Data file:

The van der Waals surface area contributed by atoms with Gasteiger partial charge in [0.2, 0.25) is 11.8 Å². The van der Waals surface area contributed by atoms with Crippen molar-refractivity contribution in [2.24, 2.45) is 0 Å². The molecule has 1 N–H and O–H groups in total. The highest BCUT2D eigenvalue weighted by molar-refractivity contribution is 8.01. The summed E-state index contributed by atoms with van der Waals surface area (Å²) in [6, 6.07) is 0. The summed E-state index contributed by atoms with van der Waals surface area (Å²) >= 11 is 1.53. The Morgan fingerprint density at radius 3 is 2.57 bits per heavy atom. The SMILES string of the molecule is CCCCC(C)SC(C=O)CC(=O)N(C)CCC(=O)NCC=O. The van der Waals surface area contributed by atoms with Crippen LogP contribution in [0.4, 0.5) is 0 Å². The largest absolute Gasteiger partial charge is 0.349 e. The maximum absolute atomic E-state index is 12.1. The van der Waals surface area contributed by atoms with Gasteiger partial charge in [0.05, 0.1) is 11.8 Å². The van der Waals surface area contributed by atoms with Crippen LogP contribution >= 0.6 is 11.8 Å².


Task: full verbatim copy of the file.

The van der Waals surface area contributed by atoms with Gasteiger partial charge in [0.2, 0.25) is 11.8 Å². The van der Waals surface area contributed by atoms with Crippen molar-refractivity contribution in [2.24, 2.45) is 0 Å². The molecule has 1 N–H and O–H groups in total. The highest BCUT2D eigenvalue weighted by molar-refractivity contribution is 8.01. The summed E-state index contributed by atoms with van der Waals surface area (Å²) in [6, 6.07) is 0. The summed E-state index contributed by atoms with van der Waals surface area (Å²) >= 11 is 1.53. The Morgan fingerprint density at radius 3 is 2.57 bits per heavy atom. The SMILES string of the molecule is CCCCC(C)SC(C=O)CC(=O)N(C)CCC(=O)NCC=O. The van der Waals surface area contributed by atoms with Crippen LogP contribution in [0.4, 0.5) is 0 Å². The largest absolute Gasteiger partial charge is 0.349 e. The maximum absolute atomic E-state index is 12.1. The van der Waals surface area contributed by atoms with Gasteiger partial charge in [0.05, 0.1) is 11.8 Å². The van der Waals surface area contributed by atoms with Crippen LogP contribution >= 0.6 is 11.8 Å².